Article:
Thursday, April 06, 2006

Sodium Parties


Reader Mark Acey wrote me with a interesting note regarding fun with sodium. Sodium is a white and chalky in pure form and cuts easily with a knife. Sodium and the other alkali metals haven't been one of my favorite chemical series previously (I've always been partial towards halogens) but this might change my mind, for sodium reacts quite spectacularly with water, per this simple equation:
2Na + 2H2O --> 2Na+ + 2OH- + H2(g)

Here's an excerpt from his note:

I have not perused all of your blog, so don't know if you have noticed/mentioned this site. Suffice to say I'm glad THEY did it and video taped it rather than me (or my son). It makes one wonder when they are standing around this stuff while it's burning, breathing in some of the fumes and thinking aloud "I wonder what the smoke consists of?", while various people (and children?) get in for a close look (while various smoke induced coughs are going on in the background). Also, I wonder if this pretty much debunks the myth of the kid that bought a brick of sodium, rowed out to sea, and was never found again after one large explosion.

It seems that there should have been a number of (large) explosions as the brick shot itself back into the air. The only other thing I could surmise is that if the brick were to be dropped into the ocean unopened (I believe the story goes that it was wrapped in something like wax or wax paper), whereupon a hole is pricked open upon striking some corral or rock or whatever prickly ocean-bottom thing, creating a huge super-heated hydrogen bubble that created a massive single explosion upon entry into the more oxygen-rich atmosphere. But that's just a guess. Perhaps you could try it for your next book - "Fun with Sodium" or "Sodium Isn't Just For Food".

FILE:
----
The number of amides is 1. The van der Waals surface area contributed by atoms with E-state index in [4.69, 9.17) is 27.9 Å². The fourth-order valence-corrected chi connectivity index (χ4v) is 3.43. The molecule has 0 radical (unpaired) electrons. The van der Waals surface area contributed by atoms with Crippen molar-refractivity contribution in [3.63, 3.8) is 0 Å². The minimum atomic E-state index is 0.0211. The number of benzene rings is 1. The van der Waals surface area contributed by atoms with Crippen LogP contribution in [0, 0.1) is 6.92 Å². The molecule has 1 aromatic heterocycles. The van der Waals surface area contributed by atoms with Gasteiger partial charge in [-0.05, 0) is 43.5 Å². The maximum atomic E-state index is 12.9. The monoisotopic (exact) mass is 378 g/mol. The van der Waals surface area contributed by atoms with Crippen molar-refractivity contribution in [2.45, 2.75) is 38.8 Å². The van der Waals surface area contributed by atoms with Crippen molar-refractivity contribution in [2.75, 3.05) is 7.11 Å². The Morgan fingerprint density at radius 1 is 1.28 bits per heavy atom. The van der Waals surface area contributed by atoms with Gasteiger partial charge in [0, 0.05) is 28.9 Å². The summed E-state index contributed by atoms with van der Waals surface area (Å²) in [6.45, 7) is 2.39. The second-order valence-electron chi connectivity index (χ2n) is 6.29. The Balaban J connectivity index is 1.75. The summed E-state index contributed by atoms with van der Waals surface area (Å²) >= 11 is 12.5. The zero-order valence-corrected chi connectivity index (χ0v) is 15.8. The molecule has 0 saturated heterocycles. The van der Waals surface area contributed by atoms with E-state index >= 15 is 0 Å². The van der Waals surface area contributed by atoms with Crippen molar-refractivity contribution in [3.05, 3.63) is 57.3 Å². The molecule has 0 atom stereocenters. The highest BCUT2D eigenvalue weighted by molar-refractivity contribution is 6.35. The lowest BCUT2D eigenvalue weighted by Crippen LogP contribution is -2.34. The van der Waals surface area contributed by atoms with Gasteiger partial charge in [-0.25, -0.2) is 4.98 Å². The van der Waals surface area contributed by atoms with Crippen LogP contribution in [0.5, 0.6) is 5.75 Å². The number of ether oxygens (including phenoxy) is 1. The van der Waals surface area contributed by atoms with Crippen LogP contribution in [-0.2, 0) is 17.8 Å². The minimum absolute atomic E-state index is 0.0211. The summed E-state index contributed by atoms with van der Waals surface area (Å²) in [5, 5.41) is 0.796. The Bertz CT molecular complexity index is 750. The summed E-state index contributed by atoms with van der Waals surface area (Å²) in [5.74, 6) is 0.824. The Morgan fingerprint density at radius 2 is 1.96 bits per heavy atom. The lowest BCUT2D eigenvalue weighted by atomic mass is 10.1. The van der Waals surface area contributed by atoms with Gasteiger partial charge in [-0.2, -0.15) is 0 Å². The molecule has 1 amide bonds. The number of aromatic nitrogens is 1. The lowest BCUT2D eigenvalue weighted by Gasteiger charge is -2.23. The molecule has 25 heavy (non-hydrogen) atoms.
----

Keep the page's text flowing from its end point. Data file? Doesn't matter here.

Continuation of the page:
The URL of the page he is referring to is here. It's a really good page and I couldn't help but laugh and cringe at the same time. Anyway, after reading that page, I thought to myself, "hell yes, a sodium party! That's the ticket! I could bring brick of the stuff to my brother's lake cabin and do some sodium based explosive fishing.

So I went online to try and find solid sodium. I couldn't find any on Ebay, but Fisher Scientific sells scientific grade sodium. But it's nearly $300 a pound! That's a lot of dough to invest in a single good explosion, especially since commerical sodium goes for about $40 a pound.

So the sodium party will have to wait. If anyone knows of good deals on solid sodium, lemme know.

10 comments:

Doug said...

Don't forget the classic movie and all time great MST3K episode "The Horror of Party Beach".

http://crow-t-robot.home.mindspring.com/reviews_s08_ep817.html

Fred said...